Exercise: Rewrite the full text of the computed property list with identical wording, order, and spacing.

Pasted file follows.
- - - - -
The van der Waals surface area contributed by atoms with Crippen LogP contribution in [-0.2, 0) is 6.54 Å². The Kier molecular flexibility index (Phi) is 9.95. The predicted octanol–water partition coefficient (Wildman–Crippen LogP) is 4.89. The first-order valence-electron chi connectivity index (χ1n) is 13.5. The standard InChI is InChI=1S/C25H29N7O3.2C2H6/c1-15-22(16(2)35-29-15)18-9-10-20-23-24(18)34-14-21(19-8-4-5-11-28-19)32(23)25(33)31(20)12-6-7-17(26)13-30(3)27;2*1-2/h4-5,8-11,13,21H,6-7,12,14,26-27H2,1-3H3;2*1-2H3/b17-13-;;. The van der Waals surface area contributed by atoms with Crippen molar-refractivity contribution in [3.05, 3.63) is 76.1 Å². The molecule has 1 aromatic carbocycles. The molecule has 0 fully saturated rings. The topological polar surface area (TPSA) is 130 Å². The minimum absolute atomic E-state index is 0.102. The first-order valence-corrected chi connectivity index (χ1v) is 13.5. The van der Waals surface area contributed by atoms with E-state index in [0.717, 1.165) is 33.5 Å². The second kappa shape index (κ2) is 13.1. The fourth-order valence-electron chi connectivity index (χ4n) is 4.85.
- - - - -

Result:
The van der Waals surface area contributed by atoms with Crippen LogP contribution in [-0.2, 0) is 6.54 Å². The Kier molecular flexibility index (Phi) is 9.95. The predicted octanol–water partition coefficient (Wildman–Crippen LogP) is 4.89. The first-order valence-electron chi connectivity index (χ1n) is 13.5. The standard InChI is InChI=1S/C25H29N7O3.2C2H6/c1-15-22(16(2)35-29-15)18-9-10-20-23-24(18)34-14-21(19-8-4-5-11-28-19)32(23)25(33)31(20)12-6-7-17(26)13-30(3)27;2*1-2/h4-5,8-11,13,21H,6-7,12,14,26-27H2,1-3H3;2*1-2H3/b17-13-;;. The van der Waals surface area contributed by atoms with Crippen molar-refractivity contribution in [3.05, 3.63) is 76.1 Å². The molecule has 1 aromatic carbocycles. The molecule has 0 fully saturated rings. The topological polar surface area (TPSA) is 130 Å². The minimum absolute atomic E-state index is 0.102. The first-order valence-corrected chi connectivity index (χ1v) is 13.5. The van der Waals surface area contributed by atoms with E-state index in [0.717, 1.165) is 33.5 Å². The second kappa shape index (κ2) is 13.1. The fourth-order valence-electron chi connectivity index (χ4n) is 4.85.